24.8. Countries should develop gender-sensitive databases, information systems and participatory action-oriented research and policy analyses with the collaboration of academic institutions and local women researchers on the following:
(a) Knowledge and experience on the part of women of the management and conservation of natural resources for incorporation in the databases and information systems for sustainable development;
(b) The impact of structural adjustment programmes on women. In research done on structural adjustment programmes, special attention should be given to the differential impact of those programmes on women, especially in terms of cut-backs in social services, education and health and in the removal of subsidies on food and fuel;
(c) The impact on women of environmental degradation, particularly drought, desertification, toxic chemicals and armed hostilities;
(d) Analysis of the structural linkages between gender relations, environment and development;
(e) The integration of the value of unpaid work, including work that is currently designated "domestic", in resource accounting mechanisms in order better to represent the true value of the contribution of women to the economy, using revised guidelines for the United Nations System of National Accounts, to be issued in 1993;
(f) Measures to develop and include environmental, social and gender impact analyses as an essential step in the development and monitoring of programmes and policies;
(g) Programmes to create rural and urban training, research and resource centres in developing and developed countries that will serve to disseminate environmentally sound technologies to women.
(c) International and regional cooperation and coordination
24.9. The Secretary-General of the United Nations should review the adequacy of all United Nations institutions, including those with a special focus on the role of women, in meeting development and environment objectives, and make recommendations for strengthening their capacities. Institutions that require special attention in this area include the Division for the Advancement of Women (Centre for Social Development and Humanitarian Affairs, United Nations Office at Vienna), the United Nations Development Fund for Women (UNIFEM), the International Research and Training Institute for the Advancement of Women (INSTRAW) and the women's programmes of regional commissions.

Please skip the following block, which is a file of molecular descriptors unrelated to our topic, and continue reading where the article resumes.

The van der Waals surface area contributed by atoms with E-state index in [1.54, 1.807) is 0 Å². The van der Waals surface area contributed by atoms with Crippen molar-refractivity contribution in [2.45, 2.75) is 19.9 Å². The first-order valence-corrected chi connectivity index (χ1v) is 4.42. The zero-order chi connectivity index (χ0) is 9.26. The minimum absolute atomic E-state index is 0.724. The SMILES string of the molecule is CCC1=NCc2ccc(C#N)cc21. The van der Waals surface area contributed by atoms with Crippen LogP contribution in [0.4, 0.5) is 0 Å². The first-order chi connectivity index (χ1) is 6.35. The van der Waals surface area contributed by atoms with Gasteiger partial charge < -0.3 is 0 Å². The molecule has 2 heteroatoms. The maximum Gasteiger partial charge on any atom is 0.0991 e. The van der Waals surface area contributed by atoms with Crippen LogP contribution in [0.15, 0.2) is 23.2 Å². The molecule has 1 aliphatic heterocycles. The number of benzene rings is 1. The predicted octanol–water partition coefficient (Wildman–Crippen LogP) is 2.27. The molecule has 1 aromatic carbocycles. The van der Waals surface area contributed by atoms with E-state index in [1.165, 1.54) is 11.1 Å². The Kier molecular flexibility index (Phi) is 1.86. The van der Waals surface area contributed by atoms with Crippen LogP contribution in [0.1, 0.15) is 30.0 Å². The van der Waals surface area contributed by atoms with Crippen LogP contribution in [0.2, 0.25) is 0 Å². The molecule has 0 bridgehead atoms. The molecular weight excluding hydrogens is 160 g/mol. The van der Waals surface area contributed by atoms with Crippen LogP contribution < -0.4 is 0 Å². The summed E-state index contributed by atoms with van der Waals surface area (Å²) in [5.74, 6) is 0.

The review should consider how the environment and development programmes of each body of the United Nations system could be strengthened to implement Agenda 21 and how to incorporate the role of women in programmes and decisions related to sustainable development.
24.10. Each body of the United Nations system should review the number of women in senior policy-level and decision-making posts and, where appropriate, adopt programmes to increase that number, in accordance with Economic and Social Council resolution 1991/17 on the improvement of the status of women in the Secretariat.
24.11. UNIFEM should establish regular consultations with donors in collaboration with UNICEF, with a view to promoting operational programmes and projects on sustainable development that will strengthen the participation of women, especially low-income women, in sustainable development and in decision-making. UNDP should establish a women's focal point on development and environment in each of its resident representative offices to provide information and promote exchange of experience and information in these fields. Bodies of the United Nations system, governments and non-governmental organizations involved in the follow-up to the Conference and the implementation of Agenda 21 should ensure that gender considerations are fully integrated into all the policies, programmes and activities.
Means of implementation
Financing and cost evaluation
24.12. The Conference secretariat has estimated the average total annual cost (1993-2000) of implementing the activities of this chapter to be about $40 million from the international community on grant or concessional terms. These are indicative and order-of-magnitude estimates only and have not been reviewed by Governments. Actual costs and financial terms, including any that are non-concessional, will depend upon, inter alia, the specific strategies and programmes Governments decide upon for implementation.
1/ Report of the World Conference to Review and Appraise the Achievements of the United Nations Decade for Women: Equality, Development and Peace, Nairobi, 15-26 July 1985 (United Nations publication, Sales No. E.85.IV.10), chap. I, sect. A.